To learn more see the TAG Whistler website.


 

 

Tips and Advice

Below are some suggestions and extra bits of information.

TIP #1: If you are older, afraid of heights, especially timid or have zero upper body strength, considering doing the Beginner Course (at least at first to try things out). The Advanced Course isn’t overly challenging by any means, especially if you skip the most difficult elements. Most people under 60 years of age can do it and have fun. If you’re really out of shape, or not too sure about things, however, the Beginner Course might be best.

TIP #2: Wear closed-toed shoes and tie your hair back if it’s long. Bug spray is also recommended at certain times of the year because of the mosquitos. When we went there weren’t any bugs, but we’re told that sometimes there can be.

TIP #3: Don’t wear your best clothes. You’ll be in the forest and sometimes rubbing up against the trees. If leaning against a tree, make sure it isn’t one with sap dripping down the side.

TIP #4: The Aerial Obstacle Course is a blast! We highly recommended it. Do it if you get the opportunity! It’s a fun activity to do with friends or multi-generational families. The Advanced Course especially is also good exercise.

TIP #5: Don’t forget your camera and to take lots of photos. Be sure to have a good pocket to keep it in though. One with a zipper or button that closes is best.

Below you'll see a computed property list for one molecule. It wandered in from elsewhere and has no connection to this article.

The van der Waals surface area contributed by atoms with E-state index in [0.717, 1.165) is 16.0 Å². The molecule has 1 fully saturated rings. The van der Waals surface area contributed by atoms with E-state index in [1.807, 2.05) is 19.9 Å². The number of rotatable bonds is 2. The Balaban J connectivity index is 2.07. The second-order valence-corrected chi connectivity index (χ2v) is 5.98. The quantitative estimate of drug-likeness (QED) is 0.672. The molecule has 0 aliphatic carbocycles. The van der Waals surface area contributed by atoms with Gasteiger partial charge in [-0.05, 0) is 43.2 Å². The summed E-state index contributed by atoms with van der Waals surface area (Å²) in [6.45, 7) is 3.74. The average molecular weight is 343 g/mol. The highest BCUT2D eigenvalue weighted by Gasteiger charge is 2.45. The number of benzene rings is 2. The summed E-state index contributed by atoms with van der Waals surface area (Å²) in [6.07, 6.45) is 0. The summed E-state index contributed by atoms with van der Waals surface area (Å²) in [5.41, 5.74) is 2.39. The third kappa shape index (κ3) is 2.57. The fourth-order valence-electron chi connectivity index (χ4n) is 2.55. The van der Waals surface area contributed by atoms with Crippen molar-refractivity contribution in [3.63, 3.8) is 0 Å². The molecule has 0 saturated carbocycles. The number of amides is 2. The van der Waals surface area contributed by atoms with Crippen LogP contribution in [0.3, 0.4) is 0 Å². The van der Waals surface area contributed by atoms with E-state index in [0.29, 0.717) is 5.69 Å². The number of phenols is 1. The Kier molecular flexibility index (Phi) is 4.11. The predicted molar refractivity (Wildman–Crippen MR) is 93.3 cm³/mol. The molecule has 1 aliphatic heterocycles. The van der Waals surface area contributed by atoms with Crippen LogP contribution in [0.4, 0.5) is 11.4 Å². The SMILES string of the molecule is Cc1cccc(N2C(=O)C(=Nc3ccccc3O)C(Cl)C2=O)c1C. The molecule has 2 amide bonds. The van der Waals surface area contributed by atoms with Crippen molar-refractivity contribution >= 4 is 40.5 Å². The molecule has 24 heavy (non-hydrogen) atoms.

TIP #6: We have also done Vallea Lumina, Superfly Ziplines and the RZR all-terrain vehicle tours. They all take place at the same venue and we can’t recommend them enough! With the Aerial Obstacle Course you get the most exercise, and Vallea Lumina comes in second (because of the walking). All of them are thrilling and/or magical, however, in their own different ways.

 


For full details about the Aerial Obstacle Course and The Adventure Group’s other activities, click tagwhistler.com.


 

360-Degree View of Basecamp

To see what The Adventure Group’s Basecamp looks like, check out the following 360-degree photo. It was taken on the last platform on the Aerial Obstacle Course (which finishes right at Basecamp).

Because it’s a 360-degree photo, you should be able to swipe the photo from side to side (and up and down) to see all around the area. If using a desktop computer or tablet, you can probably also zoom in and out.

If you swipe the photo to the side and all around, you’ll be able to see the various buildings at Basecamp including the starting platform for Superfly Ziplines. You’ll also see the platform you get to jump off at the end of the Aerial Obstacle Course (while attached to a rope that lets you glide down to the ground).

 

 

What Else is There to Do?

Other activities you can do at the same venue are the following:

 

Other Information

To learn more about the Aerial Obstacle Course and other activities at the same venue, see The Adventure Group website.

To learn more about the area check out the following: